San Mateo County ready to give out raises to nurses, sheriff's sergeants

Bonnie Eslinger, San José Mercury News, July 22, 2011 Despite having to grab $49 million from reserves and make a multitude of cuts to help it eliminate an $82 million budget deficit, San Mateo County plans to give raises to its nurses this fiscal year and to sheriff's sergeants later. On Tuesday, the Board of Supervisors is scheduled to consider approving new labor contracts with unions that represent the two groups of employees. Under the agreement reached between the county and the California Nurses Association, 340 union members will receive annual 3 percent raises over the next three years. ... San

Nurses Rally Against Government Healthcare and Social Security Cuts

Matt Coker, OC Weekly, July 21, 2011 Just to be clear, the more than 100 registered nurses huddled around Irvine's Civic Center Plaza at high noon today are not there to implant a conscience into Larry Agran. The RNs are joining community activists to rally against any cuts to Medicare, Social Security and Medicaid. Now, there are no proposals before the Irvine City Council to cut Medicare, Social Security and Medicaid. But it is being knocked around the halls of Congress and the White House, where the discussion to raise the national debt ceiling has included talk of cutting services to seniors and the disadvantaged. ... Nurses

Former Washington nurses accuse hospital of lying to state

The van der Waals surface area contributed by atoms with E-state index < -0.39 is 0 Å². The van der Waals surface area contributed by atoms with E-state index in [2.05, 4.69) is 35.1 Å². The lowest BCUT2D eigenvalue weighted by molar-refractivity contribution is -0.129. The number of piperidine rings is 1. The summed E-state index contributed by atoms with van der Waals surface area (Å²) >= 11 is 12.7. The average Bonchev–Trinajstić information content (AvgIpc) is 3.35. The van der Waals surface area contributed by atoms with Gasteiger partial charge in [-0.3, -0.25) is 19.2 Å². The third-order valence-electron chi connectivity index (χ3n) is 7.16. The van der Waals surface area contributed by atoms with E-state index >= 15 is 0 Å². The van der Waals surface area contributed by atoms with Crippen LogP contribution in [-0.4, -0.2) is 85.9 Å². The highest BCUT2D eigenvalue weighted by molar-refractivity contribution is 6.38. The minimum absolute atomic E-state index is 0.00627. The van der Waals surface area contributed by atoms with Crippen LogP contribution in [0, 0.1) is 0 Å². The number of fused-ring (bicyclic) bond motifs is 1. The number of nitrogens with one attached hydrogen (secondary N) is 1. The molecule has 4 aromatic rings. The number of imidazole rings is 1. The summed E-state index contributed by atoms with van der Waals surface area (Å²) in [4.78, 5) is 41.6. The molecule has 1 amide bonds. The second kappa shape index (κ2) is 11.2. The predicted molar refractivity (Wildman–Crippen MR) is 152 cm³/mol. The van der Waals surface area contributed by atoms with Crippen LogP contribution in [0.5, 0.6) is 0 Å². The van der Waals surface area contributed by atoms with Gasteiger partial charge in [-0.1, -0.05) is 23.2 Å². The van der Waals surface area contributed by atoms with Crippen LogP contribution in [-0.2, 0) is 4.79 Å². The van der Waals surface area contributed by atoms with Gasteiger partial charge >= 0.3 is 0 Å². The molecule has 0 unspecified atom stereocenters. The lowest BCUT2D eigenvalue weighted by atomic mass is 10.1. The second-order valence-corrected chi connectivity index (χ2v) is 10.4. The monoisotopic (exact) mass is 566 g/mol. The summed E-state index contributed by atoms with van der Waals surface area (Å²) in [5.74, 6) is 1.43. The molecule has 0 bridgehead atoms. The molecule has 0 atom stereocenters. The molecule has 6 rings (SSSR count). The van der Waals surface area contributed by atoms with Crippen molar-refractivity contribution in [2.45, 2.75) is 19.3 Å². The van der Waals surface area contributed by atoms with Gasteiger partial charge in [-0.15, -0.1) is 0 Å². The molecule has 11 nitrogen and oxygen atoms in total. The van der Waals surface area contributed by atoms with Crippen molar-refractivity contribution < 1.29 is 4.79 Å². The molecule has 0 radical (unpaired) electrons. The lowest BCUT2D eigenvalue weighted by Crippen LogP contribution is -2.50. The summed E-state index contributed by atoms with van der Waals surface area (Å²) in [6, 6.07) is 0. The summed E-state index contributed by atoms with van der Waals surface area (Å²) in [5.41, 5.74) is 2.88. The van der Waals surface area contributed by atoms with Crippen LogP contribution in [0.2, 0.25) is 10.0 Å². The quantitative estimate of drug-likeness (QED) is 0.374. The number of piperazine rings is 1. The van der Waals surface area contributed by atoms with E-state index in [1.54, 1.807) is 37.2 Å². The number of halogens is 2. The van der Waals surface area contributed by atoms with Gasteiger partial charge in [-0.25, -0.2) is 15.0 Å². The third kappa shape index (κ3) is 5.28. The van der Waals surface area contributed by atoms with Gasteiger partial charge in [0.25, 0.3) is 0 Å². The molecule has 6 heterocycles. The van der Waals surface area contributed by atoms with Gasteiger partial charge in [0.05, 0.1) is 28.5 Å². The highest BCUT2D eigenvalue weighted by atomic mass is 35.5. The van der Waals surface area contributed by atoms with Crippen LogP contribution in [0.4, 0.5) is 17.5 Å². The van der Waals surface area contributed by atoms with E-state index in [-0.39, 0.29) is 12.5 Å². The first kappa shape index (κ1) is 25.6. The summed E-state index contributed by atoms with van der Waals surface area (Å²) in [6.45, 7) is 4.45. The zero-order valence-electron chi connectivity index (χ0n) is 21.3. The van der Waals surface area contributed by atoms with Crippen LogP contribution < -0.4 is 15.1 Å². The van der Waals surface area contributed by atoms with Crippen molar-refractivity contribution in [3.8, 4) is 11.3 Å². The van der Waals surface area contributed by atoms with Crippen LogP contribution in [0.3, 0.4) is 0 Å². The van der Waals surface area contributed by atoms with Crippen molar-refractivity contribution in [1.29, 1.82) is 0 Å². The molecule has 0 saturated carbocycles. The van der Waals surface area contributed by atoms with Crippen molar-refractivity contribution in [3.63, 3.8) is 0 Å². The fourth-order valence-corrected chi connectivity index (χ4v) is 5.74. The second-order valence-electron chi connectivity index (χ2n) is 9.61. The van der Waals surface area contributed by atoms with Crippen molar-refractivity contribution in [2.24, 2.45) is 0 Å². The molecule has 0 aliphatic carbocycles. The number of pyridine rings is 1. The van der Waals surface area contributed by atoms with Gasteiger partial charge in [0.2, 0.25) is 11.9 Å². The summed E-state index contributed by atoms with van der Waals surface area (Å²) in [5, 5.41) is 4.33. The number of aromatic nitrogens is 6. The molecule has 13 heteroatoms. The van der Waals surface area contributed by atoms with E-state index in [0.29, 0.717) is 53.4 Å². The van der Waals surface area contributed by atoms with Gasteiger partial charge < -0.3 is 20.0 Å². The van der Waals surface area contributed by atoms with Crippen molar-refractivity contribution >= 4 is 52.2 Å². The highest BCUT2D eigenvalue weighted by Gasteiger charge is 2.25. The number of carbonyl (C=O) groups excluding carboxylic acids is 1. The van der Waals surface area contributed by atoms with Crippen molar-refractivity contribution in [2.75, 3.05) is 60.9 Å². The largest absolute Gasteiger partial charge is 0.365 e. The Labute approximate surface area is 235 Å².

Matthew Artz, Oakland Tribune, July 20, 2011 Fremont - Two former Washington Hospital nurses are asking state health officials and the hospital's board of directors to investigate whether Washington violated its corrective action plan following a 2010 stillborn birth. "I'm here to tell you that the hospital knowingly gave the state of California false information to placate the investigator and the state," Diane Strey told board members at their meeting last week. Strey and Christine Silcocks said at the board meeting that they were among four nurses taken out of practice and ordered into a two-month remedial class shortly after a May 27 stillborn delivery that resulted in a rebuke from the state. ... Former

California Hospitals Added RNs in Response to Nurse Staffing Law

California Healthline, July 19, 2011 Since the implementation of a state law mandating nurse-to-patient ratios, California hospitals have hired more registered nurses and expanded access to nursing care, according to a study published in the journal Health Affairs, the Sacramento Business Journal reports. For the study, researchers from the University of Pennsylvania and Arizona State University examined nurse hiring practices from 1997 through 2008. Background: Former Governor Gray Davis (D) signed the nurse staffing measure (AB 394) in 1999, and the new nurse-to-patient ratios were rolled out between 2004 and 2008. ... California

Setting nurse-to-patient ratios = more RNs

United Press International July 19, 2011 Philadelphia - Legislation in California that set nurse-to-patient ratios added more registered nurses to the hospital staffing mix, not fewer as feared, researchers say. Lead researcher Matthew McHugh, a nursing professor at the University of Pennsylvania in Philadelphia, says California was the first state to pass legislation setting staffing levels. However, mindful of the ongoing nurse shortage California legislators determined that hospitals could employ licensed practical nurses as well as registered nurses to meet the requirements of the law, McHugh says. ... Setting